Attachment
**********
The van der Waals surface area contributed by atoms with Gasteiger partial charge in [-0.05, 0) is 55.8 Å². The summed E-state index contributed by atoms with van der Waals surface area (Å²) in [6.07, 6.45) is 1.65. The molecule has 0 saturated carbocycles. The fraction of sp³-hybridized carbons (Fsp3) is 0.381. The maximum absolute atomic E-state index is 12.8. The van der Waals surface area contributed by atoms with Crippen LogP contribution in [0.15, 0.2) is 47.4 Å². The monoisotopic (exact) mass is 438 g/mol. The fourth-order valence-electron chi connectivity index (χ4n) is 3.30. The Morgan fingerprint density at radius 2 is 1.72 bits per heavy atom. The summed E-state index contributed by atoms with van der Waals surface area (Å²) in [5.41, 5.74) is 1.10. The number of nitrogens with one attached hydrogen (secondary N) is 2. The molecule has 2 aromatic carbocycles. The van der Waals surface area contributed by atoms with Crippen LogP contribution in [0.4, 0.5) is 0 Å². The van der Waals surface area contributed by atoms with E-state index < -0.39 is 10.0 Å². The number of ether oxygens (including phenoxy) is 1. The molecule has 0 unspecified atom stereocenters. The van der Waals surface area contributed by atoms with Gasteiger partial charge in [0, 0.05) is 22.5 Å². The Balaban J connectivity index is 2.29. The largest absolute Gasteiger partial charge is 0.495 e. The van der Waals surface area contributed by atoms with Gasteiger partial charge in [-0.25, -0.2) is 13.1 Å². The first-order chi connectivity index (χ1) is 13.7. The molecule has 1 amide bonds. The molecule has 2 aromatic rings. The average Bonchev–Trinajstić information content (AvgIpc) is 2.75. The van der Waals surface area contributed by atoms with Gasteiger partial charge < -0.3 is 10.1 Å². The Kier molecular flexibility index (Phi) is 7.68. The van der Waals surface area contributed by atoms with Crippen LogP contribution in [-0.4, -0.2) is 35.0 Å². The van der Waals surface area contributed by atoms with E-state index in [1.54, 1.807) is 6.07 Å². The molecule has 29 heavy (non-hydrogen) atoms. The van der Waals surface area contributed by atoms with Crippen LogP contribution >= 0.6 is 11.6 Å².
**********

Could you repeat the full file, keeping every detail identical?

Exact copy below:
The van der Waals surface area contributed by atoms with Gasteiger partial charge in [-0.05, 0) is 55.8 Å². The summed E-state index contributed by atoms with van der Waals surface area (Å²) in [6.07, 6.45) is 1.65. The molecule has 0 saturated carbocycles. The fraction of sp³-hybridized carbons (Fsp3) is 0.381. The maximum absolute atomic E-state index is 12.8. The van der Waals surface area contributed by atoms with Crippen LogP contribution in [0.15, 0.2) is 47.4 Å². The monoisotopic (exact) mass is 438 g/mol. The fourth-order valence-electron chi connectivity index (χ4n) is 3.30. The Morgan fingerprint density at radius 2 is 1.72 bits per heavy atom. The summed E-state index contributed by atoms with van der Waals surface area (Å²) in [5.41, 5.74) is 1.10. The number of nitrogens with one attached hydrogen (secondary N) is 2. The molecule has 2 aromatic carbocycles. The van der Waals surface area contributed by atoms with Crippen LogP contribution in [0.4, 0.5) is 0 Å². The van der Waals surface area contributed by atoms with E-state index < -0.39 is 10.0 Å². The number of ether oxygens (including phenoxy) is 1. The molecule has 0 unspecified atom stereocenters. The van der Waals surface area contributed by atoms with Gasteiger partial charge in [0, 0.05) is 22.5 Å². The Balaban J connectivity index is 2.29. The largest absolute Gasteiger partial charge is 0.495 e. The van der Waals surface area contributed by atoms with Gasteiger partial charge in [-0.25, -0.2) is 13.1 Å². The first-order chi connectivity index (χ1) is 13.7. The molecule has 1 amide bonds. The molecule has 2 aromatic rings. The average Bonchev–Trinajstić information content (AvgIpc) is 2.75. The van der Waals surface area contributed by atoms with Gasteiger partial charge < -0.3 is 10.1 Å². The Kier molecular flexibility index (Phi) is 7.68. The van der Waals surface area contributed by atoms with Crippen LogP contribution in [-0.4, -0.2) is 35.0 Å². The van der Waals surface area contributed by atoms with E-state index in [1.54, 1.807) is 6.07 Å². The molecule has 29 heavy (non-hydrogen) atoms. The van der Waals surface area contributed by atoms with Crippen LogP contribution >= 0.6 is 11.6 Å².